The Golden Age of Flight Attendants

A new book documents the evolution of stewardesses from registered nurses to starlets in the sky

1 Skygirls.jpg
In 1938, TWA stewardesses were honored for each having completed a quarter-million miles or more of flying. Delta Air Transport Heritage Museum

Air & Space contributing editor Stephan Wilkinson and Bruce McAllister have just published Skygirls: A Photographic History of the Airline Stewardess, with more than 250 color and black-and-white photographs documenting flight attendants from the early days of airline travel to the glory days of the trans-ocean flying boats and the first postwar intercontinental luxury airliners. The book follows both American and foreign stewardesses through the jet-setting days of the Sixties and into the Seventies.

Skygirls pays tribute to a profession that was once admired and envied, while at the same time being (in the days before civil rights legislation and shifting societal standards) one of the most sexist careers a young woman could pursue.


(Deutsche Lufthansa AG)

This 1935 Lufthansa airline advertisement featured a steward helping a passenger board a Junkers transport.

Boeing 80A

(Seattle Museum of Flight)

In 1936 passengers on Boeing 80A aircraft had their choice of coffee, tea or milk, along with a box lunch containing a ham sandwich, a pickle, pound cake and a piece of fruit. All of the stewardesses were registered nurses.

DC-3 Skysleeper

(Bruce McAllister Collection)

Passengers disembark from a TWA Douglas DC-3 Skysleeper flight in 1937. This DC-3 cabin configuration included eight berths and nine reclining lounge seats with full meal service.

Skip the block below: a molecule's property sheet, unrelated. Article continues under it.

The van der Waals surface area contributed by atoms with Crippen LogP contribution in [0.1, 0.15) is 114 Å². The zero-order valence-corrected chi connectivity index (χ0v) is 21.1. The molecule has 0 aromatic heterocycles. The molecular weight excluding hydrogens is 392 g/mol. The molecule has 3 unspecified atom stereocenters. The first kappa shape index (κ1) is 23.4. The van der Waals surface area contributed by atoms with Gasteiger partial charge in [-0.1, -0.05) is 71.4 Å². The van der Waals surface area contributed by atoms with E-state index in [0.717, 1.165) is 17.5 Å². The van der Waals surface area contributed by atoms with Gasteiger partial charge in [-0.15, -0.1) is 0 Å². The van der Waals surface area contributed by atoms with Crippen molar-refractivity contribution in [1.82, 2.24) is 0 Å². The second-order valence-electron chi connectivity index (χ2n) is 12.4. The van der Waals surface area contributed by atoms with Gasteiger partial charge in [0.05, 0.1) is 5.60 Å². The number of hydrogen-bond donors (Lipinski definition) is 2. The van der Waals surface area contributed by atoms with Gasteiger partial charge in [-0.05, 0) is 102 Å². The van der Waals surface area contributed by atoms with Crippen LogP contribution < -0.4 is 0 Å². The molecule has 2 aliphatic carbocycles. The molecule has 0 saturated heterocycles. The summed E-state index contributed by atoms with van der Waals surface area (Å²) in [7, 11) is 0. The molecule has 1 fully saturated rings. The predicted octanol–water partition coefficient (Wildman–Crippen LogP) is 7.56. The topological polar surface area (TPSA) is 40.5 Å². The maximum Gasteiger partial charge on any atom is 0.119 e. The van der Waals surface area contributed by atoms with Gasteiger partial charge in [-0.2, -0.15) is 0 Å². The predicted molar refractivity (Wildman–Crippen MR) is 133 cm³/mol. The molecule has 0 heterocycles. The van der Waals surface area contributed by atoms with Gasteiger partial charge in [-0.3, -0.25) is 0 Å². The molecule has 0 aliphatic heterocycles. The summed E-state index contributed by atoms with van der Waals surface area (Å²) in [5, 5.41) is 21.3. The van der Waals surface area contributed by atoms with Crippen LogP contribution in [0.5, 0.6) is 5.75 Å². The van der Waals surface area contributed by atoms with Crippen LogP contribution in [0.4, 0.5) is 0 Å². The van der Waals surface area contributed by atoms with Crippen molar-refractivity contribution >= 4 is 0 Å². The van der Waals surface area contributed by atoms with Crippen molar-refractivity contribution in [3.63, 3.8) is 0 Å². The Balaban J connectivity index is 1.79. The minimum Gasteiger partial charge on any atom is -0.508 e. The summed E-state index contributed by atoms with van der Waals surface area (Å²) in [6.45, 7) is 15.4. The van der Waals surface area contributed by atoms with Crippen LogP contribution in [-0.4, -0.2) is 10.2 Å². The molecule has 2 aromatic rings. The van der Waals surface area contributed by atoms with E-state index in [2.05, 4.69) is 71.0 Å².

Douglas DC-3

(State Archives of Florida)

Basil L. Rowe, a Pan American Airways chief pilot, emerged from a Douglas DC-3 in 1946. Rowe logged some 35,000 hours during his career.


(Delta Air Transport Heritage Museum)

A 1939 TWA timetable advertised the airline’s coast-to-coast air service.

BOAC Flight

(Bruce McAllister Collection)

A six-week-old lion cub named "Okene" gets a snack on arrival at London aboard a BOAC flight from Nigeria in 1955. Stewardess Jill Chapman, an animal specialist, accompanied the cub on the flight.

American Airlines

(American Airlines)

In the 1960s, American Airlines stewardesses started wearing red, white, and blue dresses with matching belts and hairbows. The new attire replaced the traditional uniform that dated back to the mid 1930s.

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